Add in all the factors you just mentioned and it’s hard to call it worth it.

    After all. we are so inured to it.

    Liked by 1 person

  21. I saw my primary physician today and noticed a sign..
    For Security reasons no hoodies, (can’t remember the 2nd no no), or sunglasses are allowed to be worn in the building..
    There should be larger signs posted saying Harrassment is illegal, will not be tolerated and will be prosecuted..

    This survey system you are under is wrong and meaningless without a degree of scrutiny.. It removes the intended purpose as a tool of insight for improvements.. It’s a weapon of punishment only..
    It’s another reason I admire your will to continue in your profession and struggle with the moral conflicts you face.. I hope you never surrender..
    Someone already posted harrassment for what it is, bullying.. I have no tolerance for harrassment anymore.. There’s a huge difference between social awkwardness and harassment..
    I also believe surveys should be under close scrutiny from patients that work in any capacity at the practice before being included as valid.. This post burns me up but I’m glad you posted it..

    Liked by 1 person

    • The sign you saw is interesting to me. Patients with migraines or iritis often wear sunglasses because the light makes pain worse. Hoodies feel good when you are sick and have a fever/chills. I wonder what prompted that? And thank you. I think we need to change the way surveys are administered to make them more meaningful.

      Liked by 1 person

      • Hats are the other no no, I couldn’t remember.. It’s so people can’t as easily hide their identities from cctv cameras and witnesses, which all 3 items can by themselves or in combination effectively thwart identification.. Many banks have the same policy and it seems at least my medical provider adopted it from the banks.. There’s also an in house pharmacy, so you can imagine the amount of cash on hand at anytime between the med group and pharmacy.. It’s a crazy and unpredictable world and this is just another tool to try to make those with ill intentions go elsewhere to commit crimes..

        Liked by 1 person

  22. Rache and I talked on the phone a couple of days ago. One of the things we talked about was how sexist 70s & 80s action movies were. She’d just watched the original Ghostbusters and was seriously creeped out by Murray’s character, who never heard “no” and kept pushing for his way.

    Having gone through entirely too many maddening I-already-said-no conversations (and similar), I don’t think it’s being overly sensitive. I think it’s fair to request he stop, though it sucks there’s a potential you’ll be dinged for asking someone to stop doing something clearly unwelcome. For me, this comes down to (*cough*) more Gavin de Becker: men prioritize their own possibility of pleasure over a woman’s comfort when they keep not pushing against resistance. That seemingly small thing isn’t really so small, but instead the tip of an iceberg that expresses itself in lots of terrible ways.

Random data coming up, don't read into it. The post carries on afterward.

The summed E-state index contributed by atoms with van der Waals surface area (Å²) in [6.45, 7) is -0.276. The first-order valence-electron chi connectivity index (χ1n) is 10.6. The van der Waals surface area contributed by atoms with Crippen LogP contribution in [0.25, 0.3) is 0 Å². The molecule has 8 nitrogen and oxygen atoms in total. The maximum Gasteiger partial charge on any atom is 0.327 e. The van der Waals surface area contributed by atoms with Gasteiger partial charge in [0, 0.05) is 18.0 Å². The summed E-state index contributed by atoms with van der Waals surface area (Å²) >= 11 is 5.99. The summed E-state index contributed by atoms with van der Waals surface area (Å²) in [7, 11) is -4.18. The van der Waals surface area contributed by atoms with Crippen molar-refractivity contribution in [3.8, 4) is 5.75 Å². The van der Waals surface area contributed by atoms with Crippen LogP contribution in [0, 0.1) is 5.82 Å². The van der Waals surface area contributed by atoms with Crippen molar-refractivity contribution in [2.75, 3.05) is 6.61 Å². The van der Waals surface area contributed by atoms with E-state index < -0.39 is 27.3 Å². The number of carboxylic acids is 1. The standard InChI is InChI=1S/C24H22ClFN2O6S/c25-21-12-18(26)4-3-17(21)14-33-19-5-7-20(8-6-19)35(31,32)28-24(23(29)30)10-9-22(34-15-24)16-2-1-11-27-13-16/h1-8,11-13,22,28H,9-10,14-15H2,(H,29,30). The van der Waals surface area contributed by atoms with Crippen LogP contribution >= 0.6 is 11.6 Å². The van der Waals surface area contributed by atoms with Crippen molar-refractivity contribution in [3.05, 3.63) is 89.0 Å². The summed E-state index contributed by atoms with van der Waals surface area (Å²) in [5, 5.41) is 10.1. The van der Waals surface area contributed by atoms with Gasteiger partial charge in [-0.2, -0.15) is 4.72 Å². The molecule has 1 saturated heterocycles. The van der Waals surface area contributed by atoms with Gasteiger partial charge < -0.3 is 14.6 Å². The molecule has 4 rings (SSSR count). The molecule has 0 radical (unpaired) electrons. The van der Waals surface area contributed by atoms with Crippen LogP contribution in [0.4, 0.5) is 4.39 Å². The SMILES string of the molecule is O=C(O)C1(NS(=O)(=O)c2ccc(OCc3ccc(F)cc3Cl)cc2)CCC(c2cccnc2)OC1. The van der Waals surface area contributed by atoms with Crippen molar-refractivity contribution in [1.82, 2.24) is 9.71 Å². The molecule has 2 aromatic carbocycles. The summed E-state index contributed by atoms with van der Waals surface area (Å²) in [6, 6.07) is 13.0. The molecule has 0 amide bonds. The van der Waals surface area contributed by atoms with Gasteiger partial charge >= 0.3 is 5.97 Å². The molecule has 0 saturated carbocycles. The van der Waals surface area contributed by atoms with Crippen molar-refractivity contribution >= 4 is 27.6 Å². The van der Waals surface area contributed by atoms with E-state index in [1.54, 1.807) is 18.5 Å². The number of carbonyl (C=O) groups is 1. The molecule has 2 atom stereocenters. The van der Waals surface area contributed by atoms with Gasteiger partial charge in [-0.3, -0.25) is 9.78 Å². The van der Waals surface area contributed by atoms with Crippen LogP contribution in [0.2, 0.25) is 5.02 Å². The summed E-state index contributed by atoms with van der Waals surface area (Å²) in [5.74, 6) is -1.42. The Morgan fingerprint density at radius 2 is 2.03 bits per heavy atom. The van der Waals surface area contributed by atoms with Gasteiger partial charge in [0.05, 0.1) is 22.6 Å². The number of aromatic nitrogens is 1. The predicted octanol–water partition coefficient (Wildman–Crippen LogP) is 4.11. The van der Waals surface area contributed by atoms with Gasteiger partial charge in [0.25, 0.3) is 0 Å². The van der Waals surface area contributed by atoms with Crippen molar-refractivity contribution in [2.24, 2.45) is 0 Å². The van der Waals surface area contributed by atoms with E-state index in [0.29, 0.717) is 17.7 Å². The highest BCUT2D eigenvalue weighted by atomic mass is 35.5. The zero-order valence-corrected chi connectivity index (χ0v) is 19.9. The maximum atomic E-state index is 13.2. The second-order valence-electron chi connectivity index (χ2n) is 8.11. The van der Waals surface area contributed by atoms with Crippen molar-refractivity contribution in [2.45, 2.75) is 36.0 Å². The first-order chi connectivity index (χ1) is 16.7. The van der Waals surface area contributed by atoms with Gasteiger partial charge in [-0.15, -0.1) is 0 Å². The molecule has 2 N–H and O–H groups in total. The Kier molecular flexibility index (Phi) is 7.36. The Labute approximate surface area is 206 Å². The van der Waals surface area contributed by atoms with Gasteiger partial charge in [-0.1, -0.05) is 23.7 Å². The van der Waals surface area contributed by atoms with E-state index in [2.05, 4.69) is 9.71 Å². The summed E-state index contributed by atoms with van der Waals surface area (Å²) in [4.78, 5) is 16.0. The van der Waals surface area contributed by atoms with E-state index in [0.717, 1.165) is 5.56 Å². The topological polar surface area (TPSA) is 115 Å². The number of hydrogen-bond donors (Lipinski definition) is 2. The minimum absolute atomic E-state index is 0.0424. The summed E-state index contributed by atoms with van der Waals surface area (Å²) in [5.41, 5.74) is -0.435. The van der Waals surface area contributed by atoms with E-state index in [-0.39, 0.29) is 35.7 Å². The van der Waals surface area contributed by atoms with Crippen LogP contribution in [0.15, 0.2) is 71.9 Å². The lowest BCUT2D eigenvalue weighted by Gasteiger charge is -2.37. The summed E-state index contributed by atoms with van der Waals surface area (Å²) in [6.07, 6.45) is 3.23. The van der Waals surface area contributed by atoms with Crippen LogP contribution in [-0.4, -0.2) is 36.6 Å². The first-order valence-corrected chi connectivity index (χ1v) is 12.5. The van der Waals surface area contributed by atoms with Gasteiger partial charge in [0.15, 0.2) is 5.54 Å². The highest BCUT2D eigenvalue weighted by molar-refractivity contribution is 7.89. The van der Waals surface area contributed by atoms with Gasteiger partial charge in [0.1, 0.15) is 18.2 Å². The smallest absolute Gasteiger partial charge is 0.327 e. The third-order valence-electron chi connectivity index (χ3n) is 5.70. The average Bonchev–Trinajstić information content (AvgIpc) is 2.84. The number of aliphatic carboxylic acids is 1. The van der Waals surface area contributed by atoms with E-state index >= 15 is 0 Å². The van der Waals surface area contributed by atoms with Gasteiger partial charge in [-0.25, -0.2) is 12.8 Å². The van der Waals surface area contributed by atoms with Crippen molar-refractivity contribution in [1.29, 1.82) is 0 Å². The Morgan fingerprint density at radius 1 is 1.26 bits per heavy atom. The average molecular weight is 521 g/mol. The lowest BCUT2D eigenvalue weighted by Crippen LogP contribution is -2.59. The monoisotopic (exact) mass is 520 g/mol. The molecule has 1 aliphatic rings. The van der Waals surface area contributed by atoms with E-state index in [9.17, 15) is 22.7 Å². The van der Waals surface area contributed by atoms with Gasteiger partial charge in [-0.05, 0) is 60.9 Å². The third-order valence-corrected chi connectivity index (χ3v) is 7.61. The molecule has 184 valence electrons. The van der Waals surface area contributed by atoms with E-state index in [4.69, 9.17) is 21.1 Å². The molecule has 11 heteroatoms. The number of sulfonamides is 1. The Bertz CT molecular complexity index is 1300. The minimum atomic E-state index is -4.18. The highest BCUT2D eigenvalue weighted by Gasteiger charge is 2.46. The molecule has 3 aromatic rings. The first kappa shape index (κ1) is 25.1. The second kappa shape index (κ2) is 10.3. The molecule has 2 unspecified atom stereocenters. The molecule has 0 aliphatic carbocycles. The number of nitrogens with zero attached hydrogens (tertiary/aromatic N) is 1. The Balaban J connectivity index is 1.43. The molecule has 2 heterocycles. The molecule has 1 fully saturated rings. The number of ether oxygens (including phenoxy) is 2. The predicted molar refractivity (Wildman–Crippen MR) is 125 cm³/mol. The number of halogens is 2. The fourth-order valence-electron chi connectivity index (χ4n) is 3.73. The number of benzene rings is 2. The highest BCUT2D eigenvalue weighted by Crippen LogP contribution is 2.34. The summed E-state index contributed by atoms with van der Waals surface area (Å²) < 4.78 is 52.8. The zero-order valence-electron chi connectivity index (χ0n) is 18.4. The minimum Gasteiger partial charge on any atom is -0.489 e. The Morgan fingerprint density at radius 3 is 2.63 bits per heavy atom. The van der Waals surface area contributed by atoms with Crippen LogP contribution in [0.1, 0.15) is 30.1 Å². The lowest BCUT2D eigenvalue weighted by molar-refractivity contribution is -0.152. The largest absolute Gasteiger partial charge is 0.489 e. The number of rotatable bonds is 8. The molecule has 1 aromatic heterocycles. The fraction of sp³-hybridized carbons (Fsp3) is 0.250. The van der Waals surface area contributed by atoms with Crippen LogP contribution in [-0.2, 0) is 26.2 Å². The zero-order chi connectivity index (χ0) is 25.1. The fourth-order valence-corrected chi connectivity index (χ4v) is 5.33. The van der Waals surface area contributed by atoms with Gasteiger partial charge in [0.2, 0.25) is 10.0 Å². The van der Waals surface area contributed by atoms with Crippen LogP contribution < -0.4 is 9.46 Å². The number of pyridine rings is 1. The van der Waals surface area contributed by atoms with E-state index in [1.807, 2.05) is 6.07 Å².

Ugh to domination efforts, overt and subtle. Ugh, ugh, ugh.

    Liked by 1 person

  23. No, you are not overly sensitive! We do need to take a stand!
    Now in saying that I will say that I do know of some situations where women did throw themselves at the men and then would go off yelling about harrassment from them when they would get rejected or when the men would flirt back. We need to not tolerate that either! Those women are just as wrong for what they do.

    Tell me what do you think of this situation. Teen-age girl hurt her wrist, had it in a sling. Didn’t want to call off work, so went anyway and worked as cashier with one hand. Took a restroom break. Came out of the restroom and saw her manager staring at her with a smile on his face. He said, ” I was just about to come in and see if you needed help pulling up your pants!”

    Liked by 1 person

  24. When I was younger I’d let things like this pass, nowadays I’d just fix the guy with a stare and tell him to fuck off. Grrr… yes, they need to either show some respect or stop asking.

    Liked by 1 person

  25. Overly sensitive? No. I think you are right. And if we extend the perspective to all abuse… (of authority, of power, of status, of Narcissism, etc.) some go too far precisely because nobody stops them on time. Hitler is a good case in point. If Daladier and Chamberlain had stopped him in Munich, maybe we could have been spared 60 million dead? And yes, the guy who keeps “hitting on” and Hitler are in the same category. The arbitrary will lead us to our doom if we don’t stop it. Report that patient. And screw the ratings.

    Liked by 1 person